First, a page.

Irish people, especially in the Republic, would be very upset to hear their accent described as British.As others have said, there is no neutral accent. There are basically two major categories of accents, broken down into many different varieties. British English is one, and American English is the other. In British English, the largest variations are Scottish, Irish, England proper and Australian. They all share more of a soft, flowing pronunciation. There are many different regional dialects and accents through each of those. American English does not really have any related country accents, outside of Canada and countries that speak American English but have accents from their other native languages. American English can sound harder, with more defined "cuts" between letters.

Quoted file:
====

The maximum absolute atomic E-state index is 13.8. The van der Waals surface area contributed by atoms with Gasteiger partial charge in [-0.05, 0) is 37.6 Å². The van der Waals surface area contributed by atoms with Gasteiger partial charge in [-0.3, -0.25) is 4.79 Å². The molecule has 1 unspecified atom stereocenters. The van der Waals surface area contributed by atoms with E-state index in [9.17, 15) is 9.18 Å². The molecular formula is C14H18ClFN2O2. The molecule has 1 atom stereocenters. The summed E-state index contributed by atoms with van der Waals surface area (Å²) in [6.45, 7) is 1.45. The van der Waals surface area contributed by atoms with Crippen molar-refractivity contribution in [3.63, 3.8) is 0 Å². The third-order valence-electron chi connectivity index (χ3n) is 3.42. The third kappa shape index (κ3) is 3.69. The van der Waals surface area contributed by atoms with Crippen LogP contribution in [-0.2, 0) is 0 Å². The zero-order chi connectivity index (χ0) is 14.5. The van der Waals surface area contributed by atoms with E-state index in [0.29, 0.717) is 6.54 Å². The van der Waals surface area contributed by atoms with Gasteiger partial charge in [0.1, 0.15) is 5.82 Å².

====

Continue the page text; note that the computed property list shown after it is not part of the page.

Typically, with American English, the West Coast (California, Oregon, Washington, etc.) is seen as having a "neutral accent". This is fortunate for people learning English, because almost all actors in Hollywood movies have a neutral American English accent, unless the movie calls for a different accent (such as Southern, Northeast or Mid-west). You could try watching some movies and working on imitating how they speak. Just be sure that they are speaking how you are accustomed (from language learning CDs, class, etc.), or they could be speaking with a regional accent. But most will be neutral. That is, of course, if you want to try to cultivate an American accent.